Friends & Friction: Time to dump outmoded world-views

2014-06-26 12:00

Have you ever gone to a doctor and explained all your ailments, just for him or her to say: “I don’t know what’s wrong with you”? ­

Often, when that happens, the doctor gives you a placebo that delivers psychological relief as opposed to alleviating your physiological condition.

Quite honestly, most of the people who diagnose the problems facing South Africa are wrong, not because our country is peculiar, but because they were trained at a different time, when conditions were very different to those of today.

They were trained using the world-view that money will always be scarce and expensive. But as we speak, companies are sitting on piles of cash and money is cheap, yet companies are not investing in new projects or employing new people.

Before you shout “it’s the politics, stupid”, let me tell you that this is a global problem – just like youth unemployment and many of the other consequences of our past exuberance that led to the ­financial meltdown.

Ratings agencies and most economists are ­prescribing the wrong medication for South Africa, dishing out old nostrums in the age of medical ­genetics.

This country and indeed the whole world are experiencing new “diseases”, which the ­“economic doctors” have never seen before and so must seek new solutions.

It is the old economic principles that got us into this situation and, as ­Albert Einstein observed, we won’t be able to come out of it by applying the same thinking.

In his state of the nation address, President Jacob Zuma promised new institutions of learning and even pegged a date on which the contractors would start working.

Thank goodness, I thought. Finally the doors of learning and culture would open after Kader Asmal’s disastrous closure of teacher training colleges.

It is not the erection of new structures that should excite us, but what those children will learn and how they will learn. Will these institutions produce highly qualified jobseekers and pour them into an already overcrowded job market, or will they create innovators who will create jobs as ­opposed to seeking them?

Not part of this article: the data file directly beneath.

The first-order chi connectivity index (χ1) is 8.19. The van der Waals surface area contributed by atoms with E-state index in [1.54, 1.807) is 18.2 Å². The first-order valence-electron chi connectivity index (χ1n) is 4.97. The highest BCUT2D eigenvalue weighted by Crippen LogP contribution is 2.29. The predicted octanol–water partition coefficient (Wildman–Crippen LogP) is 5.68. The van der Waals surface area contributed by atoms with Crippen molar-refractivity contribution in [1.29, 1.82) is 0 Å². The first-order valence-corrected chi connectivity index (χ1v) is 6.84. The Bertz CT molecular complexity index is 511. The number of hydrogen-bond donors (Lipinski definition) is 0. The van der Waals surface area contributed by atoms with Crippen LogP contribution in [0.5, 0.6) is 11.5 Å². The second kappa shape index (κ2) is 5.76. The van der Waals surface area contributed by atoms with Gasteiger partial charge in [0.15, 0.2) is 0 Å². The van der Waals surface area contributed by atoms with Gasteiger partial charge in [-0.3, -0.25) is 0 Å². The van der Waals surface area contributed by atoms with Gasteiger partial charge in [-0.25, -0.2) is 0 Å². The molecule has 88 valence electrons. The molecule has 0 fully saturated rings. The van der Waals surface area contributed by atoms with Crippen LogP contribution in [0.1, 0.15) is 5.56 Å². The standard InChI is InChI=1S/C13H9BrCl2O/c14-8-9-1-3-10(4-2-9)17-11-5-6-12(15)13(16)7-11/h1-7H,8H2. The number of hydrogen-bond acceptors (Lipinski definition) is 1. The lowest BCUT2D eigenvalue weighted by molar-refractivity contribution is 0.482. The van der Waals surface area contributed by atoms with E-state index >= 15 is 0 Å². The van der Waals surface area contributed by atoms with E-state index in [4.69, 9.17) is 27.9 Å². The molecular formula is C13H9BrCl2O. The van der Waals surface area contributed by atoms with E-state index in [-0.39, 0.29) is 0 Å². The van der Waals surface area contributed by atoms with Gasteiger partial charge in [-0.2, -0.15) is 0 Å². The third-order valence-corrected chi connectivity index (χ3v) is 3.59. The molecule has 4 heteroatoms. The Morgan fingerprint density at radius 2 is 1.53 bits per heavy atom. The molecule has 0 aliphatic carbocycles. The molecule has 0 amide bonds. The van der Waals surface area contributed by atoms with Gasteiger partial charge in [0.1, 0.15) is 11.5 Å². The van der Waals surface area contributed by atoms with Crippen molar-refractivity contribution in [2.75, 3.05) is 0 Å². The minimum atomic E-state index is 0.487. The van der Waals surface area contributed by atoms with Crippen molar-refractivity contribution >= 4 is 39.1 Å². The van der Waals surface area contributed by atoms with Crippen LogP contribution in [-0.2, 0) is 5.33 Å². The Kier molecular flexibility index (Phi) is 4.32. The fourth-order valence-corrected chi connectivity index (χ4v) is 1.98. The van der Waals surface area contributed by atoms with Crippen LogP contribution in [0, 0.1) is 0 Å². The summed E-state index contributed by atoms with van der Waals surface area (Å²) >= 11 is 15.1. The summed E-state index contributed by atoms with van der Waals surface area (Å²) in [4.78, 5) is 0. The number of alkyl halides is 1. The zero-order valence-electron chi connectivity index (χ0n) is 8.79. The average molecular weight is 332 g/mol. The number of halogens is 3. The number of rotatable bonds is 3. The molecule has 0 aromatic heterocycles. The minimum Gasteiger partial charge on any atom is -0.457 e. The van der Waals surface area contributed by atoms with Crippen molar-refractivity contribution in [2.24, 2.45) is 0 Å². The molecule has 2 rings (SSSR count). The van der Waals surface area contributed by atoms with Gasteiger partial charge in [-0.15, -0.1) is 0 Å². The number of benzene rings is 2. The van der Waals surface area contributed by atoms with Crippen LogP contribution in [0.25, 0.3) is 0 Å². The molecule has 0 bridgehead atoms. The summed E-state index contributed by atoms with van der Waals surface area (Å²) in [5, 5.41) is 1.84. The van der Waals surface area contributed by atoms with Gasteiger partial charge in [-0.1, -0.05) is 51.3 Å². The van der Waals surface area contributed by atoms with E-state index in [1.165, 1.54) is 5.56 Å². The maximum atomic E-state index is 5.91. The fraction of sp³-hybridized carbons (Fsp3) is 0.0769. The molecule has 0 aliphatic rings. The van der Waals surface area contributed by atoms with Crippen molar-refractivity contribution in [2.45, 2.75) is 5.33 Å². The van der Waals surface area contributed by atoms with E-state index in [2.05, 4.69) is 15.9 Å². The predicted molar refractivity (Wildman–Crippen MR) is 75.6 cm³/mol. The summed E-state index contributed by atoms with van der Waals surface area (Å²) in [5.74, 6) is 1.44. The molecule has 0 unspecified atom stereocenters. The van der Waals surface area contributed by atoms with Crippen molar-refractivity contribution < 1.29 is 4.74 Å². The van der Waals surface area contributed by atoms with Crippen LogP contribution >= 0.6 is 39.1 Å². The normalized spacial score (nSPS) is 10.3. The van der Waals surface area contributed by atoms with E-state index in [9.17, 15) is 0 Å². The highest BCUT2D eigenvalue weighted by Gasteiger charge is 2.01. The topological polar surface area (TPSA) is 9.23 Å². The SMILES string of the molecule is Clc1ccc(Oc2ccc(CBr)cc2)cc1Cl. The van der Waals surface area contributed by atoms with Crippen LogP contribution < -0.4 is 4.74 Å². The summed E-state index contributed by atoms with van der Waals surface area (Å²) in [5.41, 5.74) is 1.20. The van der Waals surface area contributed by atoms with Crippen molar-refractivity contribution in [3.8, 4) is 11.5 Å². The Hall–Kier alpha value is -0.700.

When Nhlanhla Nene makes his maiden speech as minister of finance, I hope he will pour a substantial amount of money into the teaching of maths and science in African languages in the same way that Afrikaner children, and many other children around the world, learn in their mother tongues. “ROE” should no longer mean Return on Equity alone but also Return On Education.

And if the minister is serious about wanting companies to invest in new projects that will create jobs, then he must first remove the disincentives before he dishes out new incentives.

The greatest disincentive is capital gains tax and it must be scrapped. Companies want to save

money and, directors ask themselves, why must they invest in new projects when they will get taxed the day they sell their assets?

The youth wage subsidy will not help either. It will be a complete waste of time and resources.

Indeed, it will create a two-tier wage system, as labour federation Cosatu has argued, and will encourage more people to lie about their age, something that many models and soccer players are adept at.

Most importantly, it will add a new layer of bureaucracy, which small business cannot afford.

The problems facing this country will not be solved by adhering to outmoded economic thinking, but by the bold and innovative ideas we as South Africans showed at the beginning of our ­democracy.

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